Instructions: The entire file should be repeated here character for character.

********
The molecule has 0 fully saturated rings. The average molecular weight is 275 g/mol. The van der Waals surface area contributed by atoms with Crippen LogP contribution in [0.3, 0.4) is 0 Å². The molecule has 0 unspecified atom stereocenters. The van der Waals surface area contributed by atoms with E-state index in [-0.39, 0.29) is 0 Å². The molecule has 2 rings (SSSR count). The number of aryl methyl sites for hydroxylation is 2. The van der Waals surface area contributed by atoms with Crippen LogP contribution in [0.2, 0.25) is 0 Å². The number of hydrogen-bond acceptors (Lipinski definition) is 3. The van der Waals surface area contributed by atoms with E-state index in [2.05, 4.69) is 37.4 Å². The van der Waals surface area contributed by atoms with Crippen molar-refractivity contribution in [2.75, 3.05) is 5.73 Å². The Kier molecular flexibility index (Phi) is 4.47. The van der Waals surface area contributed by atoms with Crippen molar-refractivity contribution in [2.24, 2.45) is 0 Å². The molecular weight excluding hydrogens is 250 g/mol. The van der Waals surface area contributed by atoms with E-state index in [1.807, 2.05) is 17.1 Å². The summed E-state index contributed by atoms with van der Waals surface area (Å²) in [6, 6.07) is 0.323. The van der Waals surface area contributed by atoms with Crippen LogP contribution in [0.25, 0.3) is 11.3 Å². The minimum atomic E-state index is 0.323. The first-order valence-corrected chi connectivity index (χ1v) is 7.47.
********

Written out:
The molecule has 0 fully saturated rings. The average molecular weight is 275 g/mol. The van der Waals surface area contributed by atoms with Crippen LogP contribution in [0.3, 0.4) is 0 Å². The molecule has 0 unspecified atom stereocenters. The van der Waals surface area contributed by atoms with E-state index in [-0.39, 0.29) is 0 Å². The molecule has 2 rings (SSSR count). The number of aryl methyl sites for hydroxylation is 2. The van der Waals surface area contributed by atoms with Crippen LogP contribution in [0.2, 0.25) is 0 Å². The number of hydrogen-bond acceptors (Lipinski definition) is 3. The van der Waals surface area contributed by atoms with E-state index in [2.05, 4.69) is 37.4 Å². The van der Waals surface area contributed by atoms with Crippen molar-refractivity contribution in [2.75, 3.05) is 5.73 Å². The Kier molecular flexibility index (Phi) is 4.47. The van der Waals surface area contributed by atoms with Crippen molar-refractivity contribution in [2.24, 2.45) is 0 Å². The molecular weight excluding hydrogens is 250 g/mol. The van der Waals surface area contributed by atoms with E-state index in [1.807, 2.05) is 17.1 Å². The summed E-state index contributed by atoms with van der Waals surface area (Å²) in [6, 6.07) is 0.323. The van der Waals surface area contributed by atoms with Crippen LogP contribution in [0.25, 0.3) is 11.3 Å². The minimum atomic E-state index is 0.323. The first-order valence-corrected chi connectivity index (χ1v) is 7.47.